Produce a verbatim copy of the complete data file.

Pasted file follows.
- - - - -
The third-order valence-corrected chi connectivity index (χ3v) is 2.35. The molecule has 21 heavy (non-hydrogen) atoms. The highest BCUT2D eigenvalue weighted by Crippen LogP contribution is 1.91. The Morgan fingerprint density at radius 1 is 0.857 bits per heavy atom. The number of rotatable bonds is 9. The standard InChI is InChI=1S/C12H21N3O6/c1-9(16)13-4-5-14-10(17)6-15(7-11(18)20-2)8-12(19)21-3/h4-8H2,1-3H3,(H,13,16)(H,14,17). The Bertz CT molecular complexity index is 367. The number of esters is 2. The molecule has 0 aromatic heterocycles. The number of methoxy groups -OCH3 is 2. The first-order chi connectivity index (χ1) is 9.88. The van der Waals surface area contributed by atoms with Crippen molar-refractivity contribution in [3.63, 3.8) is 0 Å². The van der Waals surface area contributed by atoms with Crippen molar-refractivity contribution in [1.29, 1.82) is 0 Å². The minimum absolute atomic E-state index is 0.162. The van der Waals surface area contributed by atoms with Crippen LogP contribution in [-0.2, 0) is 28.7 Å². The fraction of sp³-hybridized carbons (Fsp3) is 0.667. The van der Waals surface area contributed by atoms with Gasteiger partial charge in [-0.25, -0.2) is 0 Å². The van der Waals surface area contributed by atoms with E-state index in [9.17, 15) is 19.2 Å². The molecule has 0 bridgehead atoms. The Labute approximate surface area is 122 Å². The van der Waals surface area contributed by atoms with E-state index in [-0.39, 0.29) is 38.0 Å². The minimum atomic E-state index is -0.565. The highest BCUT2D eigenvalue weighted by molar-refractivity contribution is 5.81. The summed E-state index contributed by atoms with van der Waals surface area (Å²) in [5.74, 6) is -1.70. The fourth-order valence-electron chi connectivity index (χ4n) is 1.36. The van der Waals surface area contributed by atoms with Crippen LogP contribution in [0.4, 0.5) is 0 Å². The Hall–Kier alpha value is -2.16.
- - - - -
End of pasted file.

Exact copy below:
The third-order valence-corrected chi connectivity index (χ3v) is 2.35. The molecule has 21 heavy (non-hydrogen) atoms. The highest BCUT2D eigenvalue weighted by Crippen LogP contribution is 1.91. The Morgan fingerprint density at radius 1 is 0.857 bits per heavy atom. The number of rotatable bonds is 9. The standard InChI is InChI=1S/C12H21N3O6/c1-9(16)13-4-5-14-10(17)6-15(7-11(18)20-2)8-12(19)21-3/h4-8H2,1-3H3,(H,13,16)(H,14,17). The Bertz CT molecular complexity index is 367. The number of esters is 2. The molecule has 0 aromatic heterocycles. The number of methoxy groups -OCH3 is 2. The first-order chi connectivity index (χ1) is 9.88. The van der Waals surface area contributed by atoms with Crippen molar-refractivity contribution in [3.63, 3.8) is 0 Å². The van der Waals surface area contributed by atoms with Crippen molar-refractivity contribution in [1.29, 1.82) is 0 Å². The minimum absolute atomic E-state index is 0.162. The van der Waals surface area contributed by atoms with Crippen LogP contribution in [-0.2, 0) is 28.7 Å². The fraction of sp³-hybridized carbons (Fsp3) is 0.667. The van der Waals surface area contributed by atoms with Gasteiger partial charge in [-0.25, -0.2) is 0 Å². The van der Waals surface area contributed by atoms with E-state index in [9.17, 15) is 19.2 Å². The molecule has 0 bridgehead atoms. The Labute approximate surface area is 122 Å². The van der Waals surface area contributed by atoms with E-state index in [-0.39, 0.29) is 38.0 Å². The minimum atomic E-state index is -0.565. The highest BCUT2D eigenvalue weighted by molar-refractivity contribution is 5.81. The summed E-state index contributed by atoms with van der Waals surface area (Å²) in [5.74, 6) is -1.70. The fourth-order valence-electron chi connectivity index (χ4n) is 1.36. The van der Waals surface area contributed by atoms with Crippen LogP contribution in [0.4, 0.5) is 0 Å². The Hall–Kier alpha value is -2.16.